Solidarity and Safety

Solidarity and Safety

Solidarity and Safety

Like many, I’ve been stunned by the outcome of the presidential election in my country. The pundits may speculate endlessly about how this happened, but it happened. There is no coming together, no healing a nation so divided by a presidential campaign based on racism and misogyny. The president the majority of us chose didn’t win, which points to an electoral system in dire need of reform. In the meantime, hate crimes are occurring increasingly all over the country. Citizens have taken to the streets from coast to coast to protest. And people like myself are trying to process deep grief and depression, let alone a sense of profound embarrassment on the international stage, in the wake of electing the most unqualified individual to the highest office of our nation.

I currently live in a very culturally diverse area of my country. On any given day, I can hear five or more differently languages spoken around me, smell the aromas of many, mouth-watering cuisines in the air, and see people of all hues, my neighbors, peacefully going about their daily lives. This is what I love about living where I do after having grown up in a very xenophobic, small, mainly white town in the northeast. And now, my neighbors live in fear that they will be targeted by the kind of racism and hate this recent presidential campaign seeks to normalize or even encourage. Indeed, some HAVE been targeted, which our news has reported. I will not stand for it. Not now. Not ever.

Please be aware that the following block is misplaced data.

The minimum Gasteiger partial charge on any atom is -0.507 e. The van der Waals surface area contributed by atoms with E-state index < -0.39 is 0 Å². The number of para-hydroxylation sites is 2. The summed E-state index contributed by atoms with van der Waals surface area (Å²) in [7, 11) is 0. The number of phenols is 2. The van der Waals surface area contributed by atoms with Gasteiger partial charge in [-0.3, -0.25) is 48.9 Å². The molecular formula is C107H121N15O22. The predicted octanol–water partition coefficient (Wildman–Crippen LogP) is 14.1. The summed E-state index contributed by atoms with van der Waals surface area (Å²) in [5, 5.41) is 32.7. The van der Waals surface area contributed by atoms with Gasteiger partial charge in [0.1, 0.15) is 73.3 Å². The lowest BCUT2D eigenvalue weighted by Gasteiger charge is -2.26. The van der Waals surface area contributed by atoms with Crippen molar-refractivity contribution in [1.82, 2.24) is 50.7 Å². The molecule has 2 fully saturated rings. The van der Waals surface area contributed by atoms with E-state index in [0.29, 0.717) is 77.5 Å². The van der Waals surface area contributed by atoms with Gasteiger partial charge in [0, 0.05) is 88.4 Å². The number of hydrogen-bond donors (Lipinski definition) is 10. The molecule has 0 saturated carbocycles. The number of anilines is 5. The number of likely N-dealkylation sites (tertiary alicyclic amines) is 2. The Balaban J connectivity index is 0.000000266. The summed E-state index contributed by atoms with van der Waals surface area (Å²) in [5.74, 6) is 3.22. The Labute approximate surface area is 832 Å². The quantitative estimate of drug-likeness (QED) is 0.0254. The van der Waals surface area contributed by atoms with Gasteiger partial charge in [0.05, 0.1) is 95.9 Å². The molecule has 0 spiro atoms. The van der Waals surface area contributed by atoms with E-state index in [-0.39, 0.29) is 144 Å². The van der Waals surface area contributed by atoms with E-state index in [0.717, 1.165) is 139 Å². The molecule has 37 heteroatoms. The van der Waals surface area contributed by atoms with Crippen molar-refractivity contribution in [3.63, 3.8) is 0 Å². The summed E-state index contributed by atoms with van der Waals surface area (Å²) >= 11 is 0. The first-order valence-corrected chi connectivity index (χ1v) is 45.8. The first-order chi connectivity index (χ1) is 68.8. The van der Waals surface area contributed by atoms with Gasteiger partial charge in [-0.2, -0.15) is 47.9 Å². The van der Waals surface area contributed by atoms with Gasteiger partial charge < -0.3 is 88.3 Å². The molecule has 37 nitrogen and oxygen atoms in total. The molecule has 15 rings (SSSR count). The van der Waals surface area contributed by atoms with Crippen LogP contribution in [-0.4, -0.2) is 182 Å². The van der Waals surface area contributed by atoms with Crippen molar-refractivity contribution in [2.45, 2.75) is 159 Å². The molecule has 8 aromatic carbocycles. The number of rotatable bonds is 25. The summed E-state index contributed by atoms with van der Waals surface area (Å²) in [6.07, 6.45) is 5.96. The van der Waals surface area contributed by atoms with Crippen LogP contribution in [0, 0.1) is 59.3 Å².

When hate crimes increased in the wake of Britain’s Brexit, an American woman living in London suggested wearing a simple symbol that would signify solidarity with those being targeted…..a safety pin. Now, I see people on social media suggesting we adopt this same symbol in the U.S. to show our solidarity, our willingness to stand up and support anyone we see targeted by hate. For myself, I dug out every safety pin I shoved into a drawer over the years and linked them into a bracelet, which I wear.

My country has come too far to surrender the better angels of our nature to racism, misogyny, and xenophobia. We can’t. We won’t.

One thought on “Solidarity and Safety

  1. A sad day for our nation. Thank you, Kristina for expressing your view so eloquently. Yes, there are political actions necessary to take now, and maintaining vigilant oversight of our elected officials in order now. But, what are these Trump voters really trying to tell us? What can we learn from this outburst of fear and hatred embodied in “our” President-elect? Is it time for a more serious, compassionate dialog of our original sin – slavery? One of the problems addressing our multi-layered national divide is the fact that sexism, racism, religious intolerance, nativism and other fears are so deep in one’s psyche that they rest in a comfortable place of denial. And, how can we discuss topics that are not recognized by half the population? I don’t have answers, I’m just glad my friends and family members are talking about this now – showing real care and concern for a place we think is already great. As opposed to a place that has to go backwards in time in order to be “great again”.

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